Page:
Helping your teenage boy understand what’s going on with their voice and giving them the confidence to use it!
Seeing a growing lad with a squeaky, unstable voice is one of the classic hallmarks of puberty. It’s something that all males can relate to, and it makes for some funny real-life stories. When a teenage boy is in the midst of his class, surrounded by others experiencing the same thing, I imagine that he can more easily push aside all thoughts of vocal change. He has the opportunity to see that voice changes in puberty are normal and that all teenage boys go through it.
But now, we find ourselves living more in isolation. School is happening online, and social activities are severely restricted. Never before have teenagers been so reliant on speaking clearly and confidently to participate in online learning and connect with family and friends on video calls. Online class learning has become a great student equaliser. No longer can a teenage boy hide in the back of the class and wait until his voice has stabilised before participating in class discussions or answering questions in front of their peers.
None of us enjoys watching or listening to ourselves on video calls. So imagine how potentially nerve-wracking it must be for boys who are unsure what sound their voice will make when they open their mouths. When they appear to have lost all control of their voice at this challenging stage as it jumps from a deep, low resonance to the child-like squeak without any warning, our teenage boys may need a little extra understanding and support.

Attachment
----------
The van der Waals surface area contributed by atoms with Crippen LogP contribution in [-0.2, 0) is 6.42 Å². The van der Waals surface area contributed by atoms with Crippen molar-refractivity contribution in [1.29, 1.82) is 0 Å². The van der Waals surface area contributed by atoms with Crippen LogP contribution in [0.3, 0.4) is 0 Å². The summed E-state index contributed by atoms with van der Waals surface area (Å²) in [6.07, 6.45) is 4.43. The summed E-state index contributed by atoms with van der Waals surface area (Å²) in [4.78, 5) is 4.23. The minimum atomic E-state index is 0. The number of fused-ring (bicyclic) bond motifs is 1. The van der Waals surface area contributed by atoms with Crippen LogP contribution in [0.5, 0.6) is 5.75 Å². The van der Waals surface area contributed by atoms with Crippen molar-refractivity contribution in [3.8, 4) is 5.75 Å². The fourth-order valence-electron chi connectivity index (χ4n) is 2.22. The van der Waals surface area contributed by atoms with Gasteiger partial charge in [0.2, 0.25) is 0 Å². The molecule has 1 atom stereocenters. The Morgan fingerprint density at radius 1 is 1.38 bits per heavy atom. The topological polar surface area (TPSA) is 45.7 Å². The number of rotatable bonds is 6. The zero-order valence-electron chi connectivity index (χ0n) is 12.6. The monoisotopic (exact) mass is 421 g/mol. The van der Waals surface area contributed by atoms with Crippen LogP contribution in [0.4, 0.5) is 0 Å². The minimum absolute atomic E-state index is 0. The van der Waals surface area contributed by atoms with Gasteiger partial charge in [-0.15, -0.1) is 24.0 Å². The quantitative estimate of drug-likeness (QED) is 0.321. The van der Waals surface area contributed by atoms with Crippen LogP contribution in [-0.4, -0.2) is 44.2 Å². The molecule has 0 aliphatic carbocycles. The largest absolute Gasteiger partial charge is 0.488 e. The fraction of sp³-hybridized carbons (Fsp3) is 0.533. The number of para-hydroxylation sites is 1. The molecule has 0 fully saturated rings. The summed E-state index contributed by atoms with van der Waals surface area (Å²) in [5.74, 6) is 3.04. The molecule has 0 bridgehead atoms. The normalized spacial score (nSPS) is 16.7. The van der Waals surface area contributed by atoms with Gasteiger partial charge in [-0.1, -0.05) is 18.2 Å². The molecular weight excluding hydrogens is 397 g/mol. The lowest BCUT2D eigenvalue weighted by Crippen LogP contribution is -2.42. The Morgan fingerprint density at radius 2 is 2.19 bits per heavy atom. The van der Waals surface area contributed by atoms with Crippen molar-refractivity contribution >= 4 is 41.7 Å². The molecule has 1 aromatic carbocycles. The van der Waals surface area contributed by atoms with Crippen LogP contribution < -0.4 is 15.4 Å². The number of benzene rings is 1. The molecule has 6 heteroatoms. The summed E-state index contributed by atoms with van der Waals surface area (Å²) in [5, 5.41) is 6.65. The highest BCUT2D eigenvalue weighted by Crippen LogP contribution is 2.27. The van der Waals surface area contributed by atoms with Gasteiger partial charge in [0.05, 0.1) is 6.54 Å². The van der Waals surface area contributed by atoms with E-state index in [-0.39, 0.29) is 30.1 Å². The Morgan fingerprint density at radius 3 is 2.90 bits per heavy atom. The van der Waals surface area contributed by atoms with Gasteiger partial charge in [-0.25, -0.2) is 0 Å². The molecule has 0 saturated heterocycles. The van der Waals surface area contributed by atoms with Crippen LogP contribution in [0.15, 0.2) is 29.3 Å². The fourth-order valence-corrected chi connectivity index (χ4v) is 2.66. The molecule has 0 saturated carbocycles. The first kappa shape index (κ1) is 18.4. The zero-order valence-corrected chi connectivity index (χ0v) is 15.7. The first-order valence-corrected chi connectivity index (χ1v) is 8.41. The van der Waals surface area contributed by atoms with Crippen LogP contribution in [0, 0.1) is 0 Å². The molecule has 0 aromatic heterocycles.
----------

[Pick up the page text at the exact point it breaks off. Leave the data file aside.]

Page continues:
Here are a few conversations to have with the teenager in your life whose voice is “breaking”
Highlight the positives
Your voice is not ‘broken’. Instead, changes in voice pitch reflect a growth spurt that is part of ALL normal teenage development.
Your larynx (voice box) is lengthening, and the cartilage of your vocal cords is thickening. Imagine guitar strings, the thicker the string, the lower the sound. Your facial bones are growing and creating more space for your voice to resonate.
Your voice is ‘cracking’ only while your body is getting used to the new positioning of your vocal equipment. Once this growth period is over, you will likely be taller, with a deep, clear, resonant voice. But, you won’t have too long to wait!
Help them set up for success.
When it comes to having an online video call, we can do a few things as parents to help our teenagers prepare for success.
Appearance - we know that feeling good about the way we look builds confidence. So help your teenager to choose a top in a colour and style that suits them.
Set up the computer in a well-lit area that maximises natural light
Consider posture and position - sitting at the right angle can make all the difference in conveying confidence and competence.
Practise breathing techniques before joining an online class and continue to use breathing strategies to help keep stress levels under control during the call.
Encourage your teenager to smile, use gestures and move naturally
Above all, giving them an opportunity to practise with you will go a long way to build self-confidence.
Focusing on these positive steps to develop self-confidence on video calls will detract from the fear of a voice ‘glitch’. They will help your teenager know they can regain control of tricky vocal moments with a few deep breaths and a self-confident smile!
Alison McDonald, Director, Newcastle Speech Pathology